Database of Bank of England operations in the gilt-edged market, 1928 – 1972

Compiled by William A. Allen

This note introduces a new set of data which are now available on the National Institute of Economic and Social Research website.

The Bank of England’s capacity to deal in the gilt-edged market increased greatly in 1928, when the Treasury note issue was amalgamated with the Bank of England note issue. From 1914, the Treasury had issued £1 and 10 shilling notes, while Bank of England notes had been for £5 or more.[1] The amalgamation of the note issues, or, more accurately, the absorption of the Treasury issue into the Bank of England issue, was a logical accompaniment to the return of sterling to the gold standard in 1925.[2]

At the time of the amalgamation, the Issue Department of the Bank of England inherited the assets of the Currency Note Redemption Account, the Treasury account which had held the assets backing Treasury notes. As a result, the Issue Department more than doubled in size, and the Fiduciary Issue, which was the amount of Bank of England notes that could be issued without gold backing, increased by thirteen times. The Issue Department could hold gilts, or other assets, in an amount up to but not exceeding the Fiduciary Issue. As an incidental result of the amalgamation, the Bank of England thus acquired the capacity to intervene on a large scale in the gilt-edged market.

The data support William’s book, The Bank of England and the government debt: operations in the gilt-edged market 1928 – 1972, to be published early in 2019 by Cambridge University Press. It describes how the Bank of England used its capacity to intervene in the gilt-edged market; how its concerns about inadequate market liquidity led it to redesign the market, and later to become the market-maker of last resort and occasionally to bail out the commercial market makers; how its intervention operations came to conflict with its monetary policy objectives; and how, in 1968 – 71, it managed to reduce the scale of its intervention and ameliorate the conflict. These aspects of the history of the gilt-edged market and the Bank of England are not widely known and have not hitherto been documented.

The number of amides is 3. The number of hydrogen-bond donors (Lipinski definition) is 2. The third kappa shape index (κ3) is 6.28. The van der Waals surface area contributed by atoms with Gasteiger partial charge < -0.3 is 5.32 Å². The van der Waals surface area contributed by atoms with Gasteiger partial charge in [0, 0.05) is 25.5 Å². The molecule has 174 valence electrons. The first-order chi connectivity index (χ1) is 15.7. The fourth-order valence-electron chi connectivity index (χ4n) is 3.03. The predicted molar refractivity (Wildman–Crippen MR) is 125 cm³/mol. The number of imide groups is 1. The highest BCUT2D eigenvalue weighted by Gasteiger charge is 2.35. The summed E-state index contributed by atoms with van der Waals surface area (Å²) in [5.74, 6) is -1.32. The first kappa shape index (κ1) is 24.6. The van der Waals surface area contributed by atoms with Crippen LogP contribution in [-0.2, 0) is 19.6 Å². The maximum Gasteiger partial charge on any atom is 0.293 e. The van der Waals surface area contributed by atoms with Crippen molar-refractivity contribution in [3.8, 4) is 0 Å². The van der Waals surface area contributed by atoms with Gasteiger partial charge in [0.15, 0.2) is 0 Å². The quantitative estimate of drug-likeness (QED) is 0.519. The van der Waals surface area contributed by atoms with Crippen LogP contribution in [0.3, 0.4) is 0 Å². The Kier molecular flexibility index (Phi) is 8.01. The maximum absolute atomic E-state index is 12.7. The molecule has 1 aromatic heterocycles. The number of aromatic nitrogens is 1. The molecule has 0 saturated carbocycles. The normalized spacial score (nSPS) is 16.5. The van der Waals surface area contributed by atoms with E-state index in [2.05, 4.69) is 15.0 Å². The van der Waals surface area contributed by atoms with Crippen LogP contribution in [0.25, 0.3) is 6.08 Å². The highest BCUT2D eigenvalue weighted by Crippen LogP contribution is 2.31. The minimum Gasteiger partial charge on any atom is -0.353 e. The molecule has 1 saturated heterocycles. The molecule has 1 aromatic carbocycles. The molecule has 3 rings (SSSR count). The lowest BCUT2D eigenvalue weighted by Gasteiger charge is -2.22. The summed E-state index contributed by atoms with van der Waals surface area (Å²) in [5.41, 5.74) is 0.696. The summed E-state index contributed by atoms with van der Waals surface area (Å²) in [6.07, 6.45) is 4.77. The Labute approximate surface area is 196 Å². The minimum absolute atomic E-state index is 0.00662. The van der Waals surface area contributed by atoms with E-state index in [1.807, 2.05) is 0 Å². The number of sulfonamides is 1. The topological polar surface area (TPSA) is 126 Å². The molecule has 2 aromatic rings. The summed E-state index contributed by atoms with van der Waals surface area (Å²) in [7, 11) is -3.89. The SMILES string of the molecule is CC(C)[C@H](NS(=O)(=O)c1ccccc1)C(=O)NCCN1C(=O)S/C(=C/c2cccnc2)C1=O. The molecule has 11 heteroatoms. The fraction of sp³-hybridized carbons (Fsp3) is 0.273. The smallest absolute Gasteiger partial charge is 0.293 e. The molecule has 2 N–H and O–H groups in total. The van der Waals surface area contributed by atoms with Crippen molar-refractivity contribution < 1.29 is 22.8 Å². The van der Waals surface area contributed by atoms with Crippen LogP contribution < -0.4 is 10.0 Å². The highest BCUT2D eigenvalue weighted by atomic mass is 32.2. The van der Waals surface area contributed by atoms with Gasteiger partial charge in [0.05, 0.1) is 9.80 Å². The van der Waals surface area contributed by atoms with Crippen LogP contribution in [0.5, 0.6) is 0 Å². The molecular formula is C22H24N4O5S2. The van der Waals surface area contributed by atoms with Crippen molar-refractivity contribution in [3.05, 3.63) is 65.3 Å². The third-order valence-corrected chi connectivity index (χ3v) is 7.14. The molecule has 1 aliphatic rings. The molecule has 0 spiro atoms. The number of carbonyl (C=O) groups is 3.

The data are drawn from three main sources: the Bank of England archives, the National Archives, and Pember and Boyle’s magnificent two-volume compendium British government securities in the twentieth century (1950 and 1976). Details of the sources are shown on the spreadsheets. The data show, separately, the Issue Department’s purchases and sales of each gilt-edged stock in the secondary market. They also show, in the case of new issues and conversions, the amounts bought or converted by the Issue Department, in its capacity as underwriter, and, where the data are available, by the National Debt Commissioners. The data which are monthly from 1928 – 1954, and weekly from 1949 – 1972, are set out in six spreadsheets.

A separate spreadsheet shows the holdings of over – 1 – year gilts, stock by stock, of the discount houses, at the end of each year from 1939 to 1968, and at the end of June 1957. The discount houses were for a time market makers in short-dated gilts, alongside the jobbers in the Stock Exchange, which made markets in all gilts.


Morgan, E.V. (1952), Studies in British financial policy, 1914 – 1925, Macmillan.

Pember and Boyle (1950 and 1976), British government securities in the twentieth century, privately published.

Roberts, R. (2013), Saving the City, Oxford University Press.

Sayers, R.S. (1976), The Bank of England 1891 – 1944, 2 volumes plus appendices, Cambridge University Press.

[1] See Morgan (1952, ch I), Sayers (1976, ch 5A and appendix 3), Roberts (2013).

[2] Sayers (1976, ch 12 and appendices 19 and 20)